We can thank the Romans for bringing the art of growing grapes and making wine to all of the areas they conquered over the centuries. But the homeland of the empire, Italy, has been making delicious wines for thousands of years. That means they know what they are doing.
Unfortunately, many of the great Italian wines are from native grapes and species we have never heard of. Many people are familiar with Barolo and Barbaresco from the Piedmont area, as well as the elegant Chiantis from Tuscany, but this barely scratches the surface of the wines available from Italy.
Every restaurant tries to strike a balance between offering an impressive and encyclopedic wine list with one that its customers can pick a selection from with relative ease.
But the kinds of restaurants we typically wine-and-dine clients at usually fall at the phone book-sized end of the spectrum, where they offer hundreds of wines in every variety to choose in pairing with your food.
While it would be tempting to spend an hour or two perusing such a list, the pressure is on to choose something fast; you can tell your guests are thirsty and their parched eyes are boring into you waiting for your decision.
There’s a famous line from the movie “The Jerk” where Steve Martin finishes a bottle of 1966 Chateau Latour Bordeaux the waiter asks if he would like another. Martin says no, he’d like to splurge and get some fresh stuff – “no older than this year.”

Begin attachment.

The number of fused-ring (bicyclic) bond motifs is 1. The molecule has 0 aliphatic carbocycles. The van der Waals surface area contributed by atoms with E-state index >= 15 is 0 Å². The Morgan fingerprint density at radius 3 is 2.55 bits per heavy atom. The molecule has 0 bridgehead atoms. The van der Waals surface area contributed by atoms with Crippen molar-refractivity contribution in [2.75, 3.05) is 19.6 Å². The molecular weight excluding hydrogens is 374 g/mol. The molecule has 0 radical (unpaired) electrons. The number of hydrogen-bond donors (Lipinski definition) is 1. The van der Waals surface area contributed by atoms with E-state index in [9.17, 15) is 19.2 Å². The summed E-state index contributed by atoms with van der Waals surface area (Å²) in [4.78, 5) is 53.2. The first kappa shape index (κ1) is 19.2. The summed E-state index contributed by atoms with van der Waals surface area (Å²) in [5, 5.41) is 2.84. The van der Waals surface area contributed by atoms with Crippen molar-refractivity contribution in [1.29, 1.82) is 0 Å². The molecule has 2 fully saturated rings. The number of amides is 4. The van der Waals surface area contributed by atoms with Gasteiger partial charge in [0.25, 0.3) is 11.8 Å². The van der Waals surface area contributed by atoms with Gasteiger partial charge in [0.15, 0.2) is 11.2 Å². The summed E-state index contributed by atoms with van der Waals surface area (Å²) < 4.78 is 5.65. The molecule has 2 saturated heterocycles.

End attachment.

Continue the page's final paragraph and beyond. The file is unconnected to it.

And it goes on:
We all have a few favorite restaurants that deliver amazing service, great food and … an uninspiring wine list. Fortunately, there is an alternative to forcing yourself to drink something you don’t want: it’s an ideal time to bring that special bottle of wine, or two, from your cellar along with you. But how do you do it? Continue reading “How to Bring a Bottle of Wine to a Restaurant”
One of the challenges when we go out to eat is pairing the right wine with whatever we’ve ordered. That hurdle only gets higher when we’ve taken out clients for a night on the town and it’s our role to choose the wine for the meal.
So what do you do when people start placing their food orders – and they’re all over the menu? I remember a time I took three clients out to a meal at a lovely continental restaurant and all four of us ordered something different: there was one steak order, one order of Chilean sea bass, one person chose lamb, and the fourth person, a vegetarian, chose the pasta. Continue reading “Red, White, Or Rose? Pairing Wine When People Order Different Meals”
Imagine you’re out to dinner with clients. You’ve taken them to a nice place, the kind of restaurant that employs a sommelier to help you with your wine selection. It’s high class all the way and you know you’re going to get something delicious no matter what. Then the moment of truth arrives: The sommelier opens your bottle for you and then hands you the cork cradled inside a serviette.
While that’s all well and nice, what the heck are you supposed to do with that cork? Your cheeks probably flush knowing that your clients, let alone the sommelier, are staring at you to see what you do. How do you not embarrass yourself? Do you smell it, feel it, lick it or what?